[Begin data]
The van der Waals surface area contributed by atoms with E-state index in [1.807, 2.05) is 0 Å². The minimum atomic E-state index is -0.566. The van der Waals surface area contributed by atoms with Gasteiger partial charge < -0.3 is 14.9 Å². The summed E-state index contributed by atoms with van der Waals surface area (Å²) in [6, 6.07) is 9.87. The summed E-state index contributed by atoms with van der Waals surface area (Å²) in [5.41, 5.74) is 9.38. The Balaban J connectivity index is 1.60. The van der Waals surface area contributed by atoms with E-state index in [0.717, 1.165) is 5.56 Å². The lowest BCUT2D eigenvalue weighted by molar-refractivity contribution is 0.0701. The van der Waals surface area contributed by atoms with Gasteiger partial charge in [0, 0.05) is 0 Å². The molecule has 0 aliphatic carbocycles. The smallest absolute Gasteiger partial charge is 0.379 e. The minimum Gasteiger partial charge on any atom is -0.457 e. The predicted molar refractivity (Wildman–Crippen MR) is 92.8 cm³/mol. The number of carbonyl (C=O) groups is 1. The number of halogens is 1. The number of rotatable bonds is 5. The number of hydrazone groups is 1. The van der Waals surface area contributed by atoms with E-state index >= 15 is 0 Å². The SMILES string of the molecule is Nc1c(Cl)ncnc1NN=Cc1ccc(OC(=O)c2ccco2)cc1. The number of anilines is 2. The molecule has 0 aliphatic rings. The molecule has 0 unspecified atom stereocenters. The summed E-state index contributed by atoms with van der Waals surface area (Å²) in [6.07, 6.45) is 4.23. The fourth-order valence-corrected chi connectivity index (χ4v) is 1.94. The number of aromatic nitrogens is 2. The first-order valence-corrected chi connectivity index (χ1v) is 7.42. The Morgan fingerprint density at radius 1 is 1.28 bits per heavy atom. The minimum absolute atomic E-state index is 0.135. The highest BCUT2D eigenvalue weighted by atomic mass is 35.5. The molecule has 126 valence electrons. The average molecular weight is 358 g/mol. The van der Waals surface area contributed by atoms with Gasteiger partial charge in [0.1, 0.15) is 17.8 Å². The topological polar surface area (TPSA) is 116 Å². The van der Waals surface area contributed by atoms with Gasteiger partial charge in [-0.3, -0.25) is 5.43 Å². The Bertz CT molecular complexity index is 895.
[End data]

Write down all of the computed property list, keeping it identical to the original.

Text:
The van der Waals surface area contributed by atoms with E-state index in [1.807, 2.05) is 0 Å². The minimum atomic E-state index is -0.566. The van der Waals surface area contributed by atoms with Gasteiger partial charge < -0.3 is 14.9 Å². The summed E-state index contributed by atoms with van der Waals surface area (Å²) in [6, 6.07) is 9.87. The summed E-state index contributed by atoms with van der Waals surface area (Å²) in [5.41, 5.74) is 9.38. The Balaban J connectivity index is 1.60. The van der Waals surface area contributed by atoms with E-state index in [0.717, 1.165) is 5.56 Å². The lowest BCUT2D eigenvalue weighted by molar-refractivity contribution is 0.0701. The van der Waals surface area contributed by atoms with Gasteiger partial charge in [0, 0.05) is 0 Å². The molecule has 0 aliphatic carbocycles. The smallest absolute Gasteiger partial charge is 0.379 e. The minimum Gasteiger partial charge on any atom is -0.457 e. The predicted molar refractivity (Wildman–Crippen MR) is 92.8 cm³/mol. The number of carbonyl (C=O) groups is 1. The number of halogens is 1. The number of rotatable bonds is 5. The number of hydrazone groups is 1. The van der Waals surface area contributed by atoms with E-state index >= 15 is 0 Å². The SMILES string of the molecule is Nc1c(Cl)ncnc1NN=Cc1ccc(OC(=O)c2ccco2)cc1. The number of anilines is 2. The molecule has 0 aliphatic rings. The molecule has 0 unspecified atom stereocenters. The summed E-state index contributed by atoms with van der Waals surface area (Å²) in [6.07, 6.45) is 4.23. The fourth-order valence-corrected chi connectivity index (χ4v) is 1.94. The number of aromatic nitrogens is 2. The first-order valence-corrected chi connectivity index (χ1v) is 7.42. The Morgan fingerprint density at radius 1 is 1.28 bits per heavy atom. The minimum absolute atomic E-state index is 0.135. The highest BCUT2D eigenvalue weighted by atomic mass is 35.5. The molecule has 126 valence electrons. The average molecular weight is 358 g/mol. The van der Waals surface area contributed by atoms with Gasteiger partial charge in [0.1, 0.15) is 17.8 Å². The topological polar surface area (TPSA) is 116 Å². The van der Waals surface area contributed by atoms with Gasteiger partial charge in [-0.3, -0.25) is 5.43 Å². The Bertz CT molecular complexity index is 895.